Administration of the Training Course program, now renamed, developed into a joint effort between Radcliffe College and the Harvard Business School when, responding to broad societal changes in the aftermath of World War II, the program’s scale and purpose transformed to include wider organizational and administrative training.
Renamed the Management Training Program in 1944–1945 to emphasize the broader value of educating for management positions, the program experienced a brief postwar enrollment boom. However, by 1951 the numbers of students were decreasing, and the program’s financial future was shaky. Despite the program’s ability to offer “substantial advantages to young women seeking jobs in business, industry, or non-commercial organizations,”4 the President and Council of Radcliffe College voted to discontinue it.
HBS intervened, and worked out a joint administrative agreement with Radcliffe to save the program. While Radcliffe provided facilities and administration, HBS had been providing instructors for the program from its inception. HBS faculty now formally assumed direction of educational policy and a portion of the financial burden of continuing the program. Despite the more formal relationship, the Radcliffe program remained separate from the two-year MBA degree offered by Harvard Business School.
Women who enrolled in the program often had college degrees and work experience, and came from all over the United States and countries such as Canada, the Philippines, England, France, Sweden, Turkey, South Africa, Korea, and India.5 After receiving their certificates, alumnae found positions in industry, personnel, sales, management, publishing, finance, and myriad kinds of specialized work.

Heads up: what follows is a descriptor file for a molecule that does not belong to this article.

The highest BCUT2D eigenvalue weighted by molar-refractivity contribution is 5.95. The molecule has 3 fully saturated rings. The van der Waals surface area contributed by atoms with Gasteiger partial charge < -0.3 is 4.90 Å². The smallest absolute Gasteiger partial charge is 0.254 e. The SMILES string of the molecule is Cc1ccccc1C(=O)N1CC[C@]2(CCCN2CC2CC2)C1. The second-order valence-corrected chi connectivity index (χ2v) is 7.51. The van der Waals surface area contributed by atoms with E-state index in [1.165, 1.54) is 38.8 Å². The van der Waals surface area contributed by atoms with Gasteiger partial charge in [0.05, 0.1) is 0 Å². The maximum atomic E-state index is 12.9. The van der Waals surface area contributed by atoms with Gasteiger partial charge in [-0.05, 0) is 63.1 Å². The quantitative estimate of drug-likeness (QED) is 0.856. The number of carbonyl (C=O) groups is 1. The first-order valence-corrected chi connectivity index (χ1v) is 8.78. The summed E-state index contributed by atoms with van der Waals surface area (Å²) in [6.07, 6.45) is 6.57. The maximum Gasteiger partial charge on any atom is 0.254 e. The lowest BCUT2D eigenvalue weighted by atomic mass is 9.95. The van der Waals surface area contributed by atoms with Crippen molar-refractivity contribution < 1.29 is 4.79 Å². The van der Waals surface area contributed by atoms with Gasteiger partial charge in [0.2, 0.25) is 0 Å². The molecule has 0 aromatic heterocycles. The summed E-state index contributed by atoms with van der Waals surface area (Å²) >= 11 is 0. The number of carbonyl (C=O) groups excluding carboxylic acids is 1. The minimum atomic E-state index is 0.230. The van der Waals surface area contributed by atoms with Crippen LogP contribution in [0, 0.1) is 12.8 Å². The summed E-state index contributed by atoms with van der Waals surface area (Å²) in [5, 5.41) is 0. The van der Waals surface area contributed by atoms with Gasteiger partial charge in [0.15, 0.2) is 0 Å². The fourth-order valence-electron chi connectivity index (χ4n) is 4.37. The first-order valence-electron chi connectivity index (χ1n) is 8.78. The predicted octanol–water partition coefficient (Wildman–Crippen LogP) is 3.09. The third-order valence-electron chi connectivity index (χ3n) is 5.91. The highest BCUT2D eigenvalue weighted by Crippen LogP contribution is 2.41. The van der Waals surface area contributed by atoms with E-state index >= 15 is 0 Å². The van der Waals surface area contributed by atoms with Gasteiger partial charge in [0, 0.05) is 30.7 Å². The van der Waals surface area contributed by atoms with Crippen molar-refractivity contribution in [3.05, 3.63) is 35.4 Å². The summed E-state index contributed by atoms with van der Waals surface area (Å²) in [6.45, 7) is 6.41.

Fieldwork remained a core experience through the program’s many changes. As a counterpoint to the case study method of the classroom, it gave students a chance to experience, learn, and report back on both the world of unskilled labor and higher-level administrative tasks. More than two hundred companies hosted fieldwork studies over the duration of the program,6 including Sylvania Electric Products, American Broadcasting Co., Metropolitan Life Insurance, and R. H. Macy.
T. North Whitehead was the program’s longest-serving director (1944–1955) and oversaw an era of reorganization and expansion. Raghnild “Rags” Roberts served as the program’s associate director overseeing the fieldwork assignments that were an essential part of the practical curriculum. Portrait of T. North Whitehead and Raghnild J. Roberts, 1952
© 2008 President and Fellows of Harvard College